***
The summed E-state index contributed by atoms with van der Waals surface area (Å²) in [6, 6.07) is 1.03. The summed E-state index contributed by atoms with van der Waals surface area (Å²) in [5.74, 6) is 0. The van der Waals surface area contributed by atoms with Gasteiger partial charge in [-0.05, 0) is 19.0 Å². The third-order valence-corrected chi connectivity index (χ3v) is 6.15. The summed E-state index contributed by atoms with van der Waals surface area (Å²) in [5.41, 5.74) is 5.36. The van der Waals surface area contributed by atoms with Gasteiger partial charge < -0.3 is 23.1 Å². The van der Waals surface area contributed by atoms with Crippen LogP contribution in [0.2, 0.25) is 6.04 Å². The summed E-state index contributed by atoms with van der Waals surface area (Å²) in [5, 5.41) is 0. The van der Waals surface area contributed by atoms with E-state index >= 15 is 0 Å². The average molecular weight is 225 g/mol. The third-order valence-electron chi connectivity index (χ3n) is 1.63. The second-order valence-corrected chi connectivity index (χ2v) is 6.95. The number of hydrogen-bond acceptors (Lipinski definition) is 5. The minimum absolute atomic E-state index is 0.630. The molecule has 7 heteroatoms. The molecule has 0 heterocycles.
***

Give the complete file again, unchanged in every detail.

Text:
The summed E-state index contributed by atoms with van der Waals surface area (Å²) in [6, 6.07) is 1.03. The summed E-state index contributed by atoms with van der Waals surface area (Å²) in [5.74, 6) is 0. The van der Waals surface area contributed by atoms with Gasteiger partial charge in [-0.05, 0) is 19.0 Å². The third-order valence-corrected chi connectivity index (χ3v) is 6.15. The summed E-state index contributed by atoms with van der Waals surface area (Å²) in [5.41, 5.74) is 5.36. The van der Waals surface area contributed by atoms with Gasteiger partial charge < -0.3 is 23.1 Å². The van der Waals surface area contributed by atoms with Crippen LogP contribution in [0.2, 0.25) is 6.04 Å². The summed E-state index contributed by atoms with van der Waals surface area (Å²) in [5, 5.41) is 0. The van der Waals surface area contributed by atoms with E-state index >= 15 is 0 Å². The average molecular weight is 225 g/mol. The third-order valence-electron chi connectivity index (χ3n) is 1.63. The second-order valence-corrected chi connectivity index (χ2v) is 6.95. The number of hydrogen-bond acceptors (Lipinski definition) is 5. The minimum absolute atomic E-state index is 0.630. The molecule has 7 heteroatoms. The molecule has 0 heterocycles.